I find land use issues interesting.  This is true with urban development.  It may be even more true with urban disinvestment (and, even more particularly so, with attempts to reverse urban disinvestment).

A term often employed in urban redevelopment conversations is “blight.”  In general, the word “blight” is used to describe decaying or otherwise undesirable uses of land in urban areas.  If you do a web image search for “urban blight,” you’ll likely get the general picture (literally).  Blight sounds like a simple concept.  But defining blight is far from simple.  There is a reason why a picture is worth a thousand words.

In Tennessee, state law grants local public “housing authorities” a variety of eminent domain powers to attempt to address urban blight.  These powers include the ability to condemn and acquire blighted parcels.  These powers even include the ability to acquire non-blighted parcels as part of attempts to address nearby blight.  After acquisition, housing authorities can transfer such parcels to other private actors to redevelop such areas.

As an example, under state law, if a certain parcel is “blighted,” a housing authority could acquire the blighted parcel and adjoining non-blighted parcels for the purpose of transferring all such parcels to a private developer.  In other words, even if a property owner maintains a parcel in a well-kept manner, a housing authority could still attempt to condemn the owner’s property by eminent domain for the purpose of facilitating redevelopment of other, nearby blighted property.

Most people likely would be surprised at how much eminent domain power housing authorities have when dealing with blight.  Most people associate the use of eminent domain with the development of “public uses” such as roads, schools, and other governmental functions.  But in the context of blight, Tennessee law provides that “public use” includes direct or indirect public benefits resulting from private economic development.  In other words, in the context of blight, taking property involuntarily from one private actor to give it to another private actor for private economic development can still be a “public use” under state law.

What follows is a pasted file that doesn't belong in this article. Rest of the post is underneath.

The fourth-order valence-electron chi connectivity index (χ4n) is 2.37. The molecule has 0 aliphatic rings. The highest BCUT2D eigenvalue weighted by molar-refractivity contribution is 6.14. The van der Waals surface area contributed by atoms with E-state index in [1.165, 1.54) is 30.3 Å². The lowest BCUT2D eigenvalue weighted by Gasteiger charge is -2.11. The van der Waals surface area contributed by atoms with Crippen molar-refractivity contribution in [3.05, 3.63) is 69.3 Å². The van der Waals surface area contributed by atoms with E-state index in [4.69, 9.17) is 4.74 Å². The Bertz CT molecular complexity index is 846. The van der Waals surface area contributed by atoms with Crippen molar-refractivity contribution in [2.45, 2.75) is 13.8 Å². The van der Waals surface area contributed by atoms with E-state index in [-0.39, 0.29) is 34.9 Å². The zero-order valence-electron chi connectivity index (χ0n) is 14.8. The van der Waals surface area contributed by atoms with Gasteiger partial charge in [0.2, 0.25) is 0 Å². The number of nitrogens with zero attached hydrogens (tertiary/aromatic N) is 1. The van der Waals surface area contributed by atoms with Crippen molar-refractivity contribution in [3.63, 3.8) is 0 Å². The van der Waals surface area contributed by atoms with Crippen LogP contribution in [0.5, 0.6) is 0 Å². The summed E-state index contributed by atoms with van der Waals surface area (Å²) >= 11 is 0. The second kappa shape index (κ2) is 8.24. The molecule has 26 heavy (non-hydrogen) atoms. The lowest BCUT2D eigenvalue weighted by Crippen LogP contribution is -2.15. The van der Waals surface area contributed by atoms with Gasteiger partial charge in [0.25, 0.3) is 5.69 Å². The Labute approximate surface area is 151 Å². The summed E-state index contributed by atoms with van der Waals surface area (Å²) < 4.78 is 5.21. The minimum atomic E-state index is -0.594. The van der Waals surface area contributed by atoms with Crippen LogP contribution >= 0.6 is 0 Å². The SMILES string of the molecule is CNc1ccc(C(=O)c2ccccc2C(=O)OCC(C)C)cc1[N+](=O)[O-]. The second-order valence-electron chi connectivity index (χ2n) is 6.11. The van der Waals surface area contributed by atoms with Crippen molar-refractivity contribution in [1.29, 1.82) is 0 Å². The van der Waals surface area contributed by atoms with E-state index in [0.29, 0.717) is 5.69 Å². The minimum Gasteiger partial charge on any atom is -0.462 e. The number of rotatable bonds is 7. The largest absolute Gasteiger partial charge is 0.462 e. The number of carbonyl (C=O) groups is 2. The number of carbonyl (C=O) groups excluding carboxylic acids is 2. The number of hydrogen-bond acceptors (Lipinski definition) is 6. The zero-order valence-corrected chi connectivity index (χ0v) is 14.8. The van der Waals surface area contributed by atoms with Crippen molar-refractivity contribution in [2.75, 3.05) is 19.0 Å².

This brings us back to the meaning of “blight.”  The ability of housing authorities to involuntarily seize blighted and non-blighted property by eminent domain is no small power.  Indeed, there’s a reason such power is called “eminent domain.”

One of the few limits on a housing authority’s power to address blight is the meaning of blight itself.  In other words, if an area is not blighted, a housing authority’s eminent domain power is significantly curtailed.  But the only way to determine if an area is “blighted” under the law is for the law to define “blight.”  Unfortunately, this is easier said than done because blight, like beauty, is often in the eye of the beholder.

The Tennessee Housing Authorities Law defines “blighted areas” as “areas, including slum areas, with buildings or improvements that, by reason of dilapidation, obsolescence, overcrowding, lack of ventilation, light and sanitary facilities, deleterious land use, or any combination of these or other factors, are detrimental to the safety, health, morals, or welfare of the community.”  If you still do not know exactly what blight means after reading this definition, you are not alone.  In fact, I am not sure I fully understand this definition myself.  Moreover, courts in other states have found similar blight definitions unconstitutionally vague and thus unenforceable.  It remains to be seen whether Tennessee’s blight definition would survive a similar challenge.